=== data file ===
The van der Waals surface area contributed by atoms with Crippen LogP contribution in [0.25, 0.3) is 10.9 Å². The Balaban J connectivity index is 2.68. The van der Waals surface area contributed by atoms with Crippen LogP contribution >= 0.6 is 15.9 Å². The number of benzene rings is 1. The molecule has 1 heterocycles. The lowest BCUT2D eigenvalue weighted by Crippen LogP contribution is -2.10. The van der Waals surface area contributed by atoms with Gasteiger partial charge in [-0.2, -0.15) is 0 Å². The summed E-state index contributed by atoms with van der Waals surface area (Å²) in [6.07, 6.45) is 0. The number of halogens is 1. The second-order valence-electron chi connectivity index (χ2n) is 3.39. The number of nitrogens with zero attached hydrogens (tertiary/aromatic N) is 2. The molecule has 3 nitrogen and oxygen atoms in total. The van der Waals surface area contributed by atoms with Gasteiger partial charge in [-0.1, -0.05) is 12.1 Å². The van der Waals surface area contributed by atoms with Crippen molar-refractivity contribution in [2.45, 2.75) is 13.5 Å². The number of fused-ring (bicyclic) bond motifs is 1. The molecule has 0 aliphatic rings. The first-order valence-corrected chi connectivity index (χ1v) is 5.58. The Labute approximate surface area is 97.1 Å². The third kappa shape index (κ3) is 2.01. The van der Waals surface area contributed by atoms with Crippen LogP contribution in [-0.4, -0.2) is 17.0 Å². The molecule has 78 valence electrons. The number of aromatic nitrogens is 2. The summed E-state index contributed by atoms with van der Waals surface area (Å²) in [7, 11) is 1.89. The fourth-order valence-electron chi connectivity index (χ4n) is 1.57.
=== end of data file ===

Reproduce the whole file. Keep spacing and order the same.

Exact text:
The van der Waals surface area contributed by atoms with Crippen LogP contribution in [0.25, 0.3) is 10.9 Å². The Balaban J connectivity index is 2.68. The van der Waals surface area contributed by atoms with Crippen LogP contribution >= 0.6 is 15.9 Å². The number of benzene rings is 1. The molecule has 1 heterocycles. The lowest BCUT2D eigenvalue weighted by Crippen LogP contribution is -2.10. The van der Waals surface area contributed by atoms with Gasteiger partial charge in [-0.2, -0.15) is 0 Å². The summed E-state index contributed by atoms with van der Waals surface area (Å²) in [6.07, 6.45) is 0. The number of halogens is 1. The second-order valence-electron chi connectivity index (χ2n) is 3.39. The number of nitrogens with zero attached hydrogens (tertiary/aromatic N) is 2. The molecule has 3 nitrogen and oxygen atoms in total. The van der Waals surface area contributed by atoms with Gasteiger partial charge in [-0.1, -0.05) is 12.1 Å². The van der Waals surface area contributed by atoms with Crippen molar-refractivity contribution in [2.45, 2.75) is 13.5 Å². The number of fused-ring (bicyclic) bond motifs is 1. The molecule has 0 aliphatic rings. The first-order valence-corrected chi connectivity index (χ1v) is 5.58. The Labute approximate surface area is 97.1 Å². The third kappa shape index (κ3) is 2.01. The van der Waals surface area contributed by atoms with Crippen LogP contribution in [-0.4, -0.2) is 17.0 Å². The molecule has 78 valence electrons. The number of aromatic nitrogens is 2. The summed E-state index contributed by atoms with van der Waals surface area (Å²) in [7, 11) is 1.89. The fourth-order valence-electron chi connectivity index (χ4n) is 1.57.